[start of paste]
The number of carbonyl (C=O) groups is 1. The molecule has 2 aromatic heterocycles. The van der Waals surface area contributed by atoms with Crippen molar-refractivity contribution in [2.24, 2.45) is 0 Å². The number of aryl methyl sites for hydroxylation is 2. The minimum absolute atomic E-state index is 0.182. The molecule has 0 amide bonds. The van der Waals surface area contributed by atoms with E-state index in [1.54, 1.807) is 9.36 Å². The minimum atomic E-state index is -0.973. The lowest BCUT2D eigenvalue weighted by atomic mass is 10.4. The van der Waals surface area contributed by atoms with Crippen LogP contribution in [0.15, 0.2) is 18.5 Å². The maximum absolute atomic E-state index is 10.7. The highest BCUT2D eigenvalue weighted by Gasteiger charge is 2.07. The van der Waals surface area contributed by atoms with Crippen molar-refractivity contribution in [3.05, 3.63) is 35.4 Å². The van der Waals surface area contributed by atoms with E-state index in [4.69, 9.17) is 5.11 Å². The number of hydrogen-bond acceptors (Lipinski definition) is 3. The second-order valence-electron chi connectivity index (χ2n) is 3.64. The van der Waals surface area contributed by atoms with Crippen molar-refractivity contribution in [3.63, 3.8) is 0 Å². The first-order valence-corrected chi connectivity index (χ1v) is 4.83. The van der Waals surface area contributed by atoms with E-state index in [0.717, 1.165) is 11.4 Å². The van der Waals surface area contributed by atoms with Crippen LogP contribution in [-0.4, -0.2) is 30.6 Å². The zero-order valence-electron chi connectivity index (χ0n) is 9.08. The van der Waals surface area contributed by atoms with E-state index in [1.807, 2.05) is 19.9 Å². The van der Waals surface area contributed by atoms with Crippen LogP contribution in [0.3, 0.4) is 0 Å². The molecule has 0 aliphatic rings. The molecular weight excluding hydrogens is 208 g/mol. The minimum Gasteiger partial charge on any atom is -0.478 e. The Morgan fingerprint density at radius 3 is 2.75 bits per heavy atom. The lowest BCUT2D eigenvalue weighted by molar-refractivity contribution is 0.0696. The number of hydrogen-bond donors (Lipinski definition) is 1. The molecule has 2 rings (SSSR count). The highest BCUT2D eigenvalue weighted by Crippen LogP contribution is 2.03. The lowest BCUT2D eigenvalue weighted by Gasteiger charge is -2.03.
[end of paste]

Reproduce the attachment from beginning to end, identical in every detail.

The number of carbonyl (C=O) groups is 1. The molecule has 2 aromatic heterocycles. The van der Waals surface area contributed by atoms with Crippen molar-refractivity contribution in [2.24, 2.45) is 0 Å². The number of aryl methyl sites for hydroxylation is 2. The minimum absolute atomic E-state index is 0.182. The molecule has 0 amide bonds. The van der Waals surface area contributed by atoms with E-state index in [1.54, 1.807) is 9.36 Å². The minimum atomic E-state index is -0.973. The lowest BCUT2D eigenvalue weighted by atomic mass is 10.4. The van der Waals surface area contributed by atoms with Crippen LogP contribution in [0.15, 0.2) is 18.5 Å². The maximum absolute atomic E-state index is 10.7. The highest BCUT2D eigenvalue weighted by Gasteiger charge is 2.07. The van der Waals surface area contributed by atoms with Crippen molar-refractivity contribution in [3.05, 3.63) is 35.4 Å². The van der Waals surface area contributed by atoms with E-state index in [4.69, 9.17) is 5.11 Å². The number of hydrogen-bond acceptors (Lipinski definition) is 3. The second-order valence-electron chi connectivity index (χ2n) is 3.64. The van der Waals surface area contributed by atoms with Crippen molar-refractivity contribution in [3.63, 3.8) is 0 Å². The first-order valence-corrected chi connectivity index (χ1v) is 4.83. The van der Waals surface area contributed by atoms with E-state index in [0.717, 1.165) is 11.4 Å². The van der Waals surface area contributed by atoms with Crippen LogP contribution in [-0.4, -0.2) is 30.6 Å². The zero-order valence-electron chi connectivity index (χ0n) is 9.08. The van der Waals surface area contributed by atoms with E-state index in [1.807, 2.05) is 19.9 Å². The van der Waals surface area contributed by atoms with Crippen LogP contribution in [0.3, 0.4) is 0 Å². The molecule has 0 aliphatic rings. The molecular weight excluding hydrogens is 208 g/mol. The minimum Gasteiger partial charge on any atom is -0.478 e. The Morgan fingerprint density at radius 3 is 2.75 bits per heavy atom. The lowest BCUT2D eigenvalue weighted by molar-refractivity contribution is 0.0696. The number of hydrogen-bond donors (Lipinski definition) is 1. The molecule has 2 rings (SSSR count). The highest BCUT2D eigenvalue weighted by Crippen LogP contribution is 2.03. The lowest BCUT2D eigenvalue weighted by Gasteiger charge is -2.03.